McCollum was working the security perimeter at the Abbey Gate of Hamid Karzai International Airport when a suicide bomber detonated an explosives belt, killing at least 170 people in addition to the 13 U.S. service members. The death toll is expected to rise.
McCollum is among the most recent U.S. troops to die in a war that has lasted as long as he had lived, and the most recent to leave a child without a father — in his case three weeks before the baby is due.
Roice McCollum said her family and McCollum’s wife, Jiennah, who lives in San Diego, have been devastated, but “we knew he was where he wanted to be: serving his country. And that brings a little bit of peace and comfort.”
Rylee McCollum, just a baby on 9/11, grew up in Jackson, Wyo., and wanted to join the armed forces since he was as young as 2, his sister said.
“He signed up the day he turned 18,” Roice McCollum said. “That was his plan his whole life.”
Their father, James McCollum, also had hoped to join the military, Roice McCollum said, but medical issues prevented that career. Her father, she said, “always passed that passion on, and Rylee just loved it. He wanted to be so patriotic.”
Rylee McCollum attended Jackson Hole High School and Summit Innovations School in Jackson, and he was a decorated wrestler.
His longtime coach Ben Arlotta said he started teaching McCollum wrestling moves when he was 5 years old. They drove to wrestling tournaments across the country — Idaho, Nebraska, Iowa and elsewhere. McCollum was 9, Arlotta said, when he first told him that he wanted to be a Marine when he grew up, while driving home from a tournament. To Arlotta, it made sense.
“The kid was cast-iron tough,” Arlotta said in an interview. “It was really more about his resolve. He was stubborn as all get out. He was never going to do anything he didn’t want to do himself. He aimed high in everything, and worked his tail off for everything he ever had.”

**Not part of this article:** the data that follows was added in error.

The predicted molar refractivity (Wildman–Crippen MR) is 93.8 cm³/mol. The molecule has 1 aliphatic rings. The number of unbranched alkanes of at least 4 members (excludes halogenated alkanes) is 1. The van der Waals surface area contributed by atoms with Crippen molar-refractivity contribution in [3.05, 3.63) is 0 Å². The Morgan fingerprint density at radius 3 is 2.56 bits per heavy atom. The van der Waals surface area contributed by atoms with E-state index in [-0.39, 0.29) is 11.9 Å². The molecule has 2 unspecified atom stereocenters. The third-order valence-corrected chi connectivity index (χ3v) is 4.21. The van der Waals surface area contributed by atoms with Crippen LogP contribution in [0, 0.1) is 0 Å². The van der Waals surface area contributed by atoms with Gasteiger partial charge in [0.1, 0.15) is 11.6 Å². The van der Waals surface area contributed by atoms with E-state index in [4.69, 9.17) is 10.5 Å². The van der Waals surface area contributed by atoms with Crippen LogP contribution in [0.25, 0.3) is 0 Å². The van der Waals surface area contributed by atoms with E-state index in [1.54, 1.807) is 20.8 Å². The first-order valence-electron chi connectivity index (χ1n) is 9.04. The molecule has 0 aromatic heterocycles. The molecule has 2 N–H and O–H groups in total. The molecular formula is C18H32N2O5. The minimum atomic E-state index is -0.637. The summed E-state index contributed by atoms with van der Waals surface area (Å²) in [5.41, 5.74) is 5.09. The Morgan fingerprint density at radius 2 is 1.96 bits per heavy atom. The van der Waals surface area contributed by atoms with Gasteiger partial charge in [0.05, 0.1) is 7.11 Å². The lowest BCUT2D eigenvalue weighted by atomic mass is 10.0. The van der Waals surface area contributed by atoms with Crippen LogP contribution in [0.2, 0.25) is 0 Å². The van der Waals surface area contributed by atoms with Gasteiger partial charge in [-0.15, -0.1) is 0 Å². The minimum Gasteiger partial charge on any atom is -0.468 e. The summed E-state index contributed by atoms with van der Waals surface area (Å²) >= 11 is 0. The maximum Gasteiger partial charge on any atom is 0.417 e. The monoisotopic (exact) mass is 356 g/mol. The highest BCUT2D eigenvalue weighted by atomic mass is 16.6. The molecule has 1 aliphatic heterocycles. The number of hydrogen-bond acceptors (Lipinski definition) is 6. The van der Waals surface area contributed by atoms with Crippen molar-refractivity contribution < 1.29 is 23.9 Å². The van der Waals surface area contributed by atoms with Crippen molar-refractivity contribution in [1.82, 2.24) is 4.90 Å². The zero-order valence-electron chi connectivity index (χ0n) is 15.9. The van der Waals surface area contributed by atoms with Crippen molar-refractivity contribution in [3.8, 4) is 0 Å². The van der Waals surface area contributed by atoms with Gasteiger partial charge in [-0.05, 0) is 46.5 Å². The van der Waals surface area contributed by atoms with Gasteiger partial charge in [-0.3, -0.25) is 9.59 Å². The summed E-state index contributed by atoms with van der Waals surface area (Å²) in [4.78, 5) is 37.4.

He didn’t just inspire his teammates, Arlotta said, but the adults too. Before one state tournament when McCollum was in middle school, Arlotta made a deal with him: If he could lose 30 pounds to make weight, Arlotta would quit chewing tobacco.
Somehow, Arlotta said, the athlete managed to do it — and the coach hasn’t chewed tobacco since.
The story encapsulated his unrivaled willpower, Arlotta said. “It was exactly who he was.”
“He was always much bigger in character and in spirit than he was physically,” Arlotta said. “He was always much, much bigger. I mean, quite frankly, I think he was much bigger than all of us.”
When it came time for McCollum to join the Marines, Roice McCollum said her brother insisted on the infantry. His recruiter tried to talk him out of it, Arlotta said — he was always intelligent, and there were other ways he could serve. But McCollum had his heart set on it, his coach and sister said.
After graduating from high school, McCollum went to boot camp last year in San Diego, where he met the woman who would become his wife, Roice McCollum said. He dreamed of one day becoming an American history teacher and a wrestling coach, passing down the same passions he picked up as a kid in Jackson.
Before he left for his first deployment in Jordan, Arlotta gave him a knife he made, protection in case he ever needed it.
“I lost a brother today,” he said Friday. “This whole family lost a family member today. He was a son of Jackson. He was a son of Wyoming. He was a son of the United States. There’s a lot of us hurting pretty good right now.”
Officials from his home state echoed that loss Friday.
“As Rylee’s dad once said, he was ‘full-blooded red, white and blue,’” Sen. John Barrasso (R-Wyo.), said in a statement. “Rylee’s sacrifice will never be forgotten. We will always be grateful for his service.”
Rep. Liz Cheney (R-Wyo.) agreed.
“His willingness to put himself in harm’s way to keep our country safe and defend our freedom represents a level of selflessness and heroism that embodies the best of America,” she said in a statement.
Gov. Mark Gordon (R) said flags would remain lowered until Monday.
Roice McCollum said as she watched from afar as the chaos unfolded at the airport in the days after the fall of Kabul, she started to get a bad feeling that something terrible could happen, but she had no way of communicating with McCollum. The family had not been able to speak to him since he had been in Afghanistan after his phone broke in Jordan, she said. The last time she spoke to him was a month ago — nothing special, she said, a quick catch-up.
Weeks were left in his tour. His family expected that he would be home just in time to meet his new son or daughter — the newlyweds wanted the baby’s gender to be a surprise.